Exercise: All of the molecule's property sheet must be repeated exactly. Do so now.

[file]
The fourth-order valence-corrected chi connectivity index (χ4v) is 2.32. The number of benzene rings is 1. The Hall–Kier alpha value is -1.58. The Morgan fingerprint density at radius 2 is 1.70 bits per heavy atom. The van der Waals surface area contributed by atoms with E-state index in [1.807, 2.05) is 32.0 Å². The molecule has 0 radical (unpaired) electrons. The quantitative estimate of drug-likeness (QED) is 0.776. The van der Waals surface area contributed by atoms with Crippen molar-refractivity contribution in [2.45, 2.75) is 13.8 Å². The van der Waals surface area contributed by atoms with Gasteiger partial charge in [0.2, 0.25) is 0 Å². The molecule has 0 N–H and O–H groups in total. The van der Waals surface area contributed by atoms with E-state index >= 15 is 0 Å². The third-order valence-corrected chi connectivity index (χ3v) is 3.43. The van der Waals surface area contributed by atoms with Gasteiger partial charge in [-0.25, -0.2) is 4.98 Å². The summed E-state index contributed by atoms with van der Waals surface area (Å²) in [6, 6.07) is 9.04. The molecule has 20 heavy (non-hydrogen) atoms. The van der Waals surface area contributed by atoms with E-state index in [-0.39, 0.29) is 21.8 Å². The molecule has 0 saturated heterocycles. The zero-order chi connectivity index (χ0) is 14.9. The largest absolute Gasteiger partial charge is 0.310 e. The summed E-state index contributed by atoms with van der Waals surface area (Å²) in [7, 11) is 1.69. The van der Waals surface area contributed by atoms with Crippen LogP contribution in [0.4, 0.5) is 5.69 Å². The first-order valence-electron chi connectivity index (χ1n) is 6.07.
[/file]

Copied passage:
The fourth-order valence-corrected chi connectivity index (χ4v) is 2.32. The number of benzene rings is 1. The Hall–Kier alpha value is -1.58. The Morgan fingerprint density at radius 2 is 1.70 bits per heavy atom. The van der Waals surface area contributed by atoms with E-state index in [1.807, 2.05) is 32.0 Å². The molecule has 0 radical (unpaired) electrons. The quantitative estimate of drug-likeness (QED) is 0.776. The van der Waals surface area contributed by atoms with Crippen molar-refractivity contribution in [2.45, 2.75) is 13.8 Å². The van der Waals surface area contributed by atoms with Gasteiger partial charge in [0.2, 0.25) is 0 Å². The molecule has 0 N–H and O–H groups in total. The van der Waals surface area contributed by atoms with E-state index >= 15 is 0 Å². The third-order valence-corrected chi connectivity index (χ3v) is 3.43. The van der Waals surface area contributed by atoms with Gasteiger partial charge in [-0.25, -0.2) is 4.98 Å². The summed E-state index contributed by atoms with van der Waals surface area (Å²) in [6, 6.07) is 9.04. The molecule has 20 heavy (non-hydrogen) atoms. The van der Waals surface area contributed by atoms with E-state index in [-0.39, 0.29) is 21.8 Å². The molecule has 0 saturated heterocycles. The zero-order chi connectivity index (χ0) is 14.9. The largest absolute Gasteiger partial charge is 0.310 e. The summed E-state index contributed by atoms with van der Waals surface area (Å²) in [7, 11) is 1.69. The van der Waals surface area contributed by atoms with Crippen LogP contribution in [0.4, 0.5) is 5.69 Å². The first-order valence-electron chi connectivity index (χ1n) is 6.07.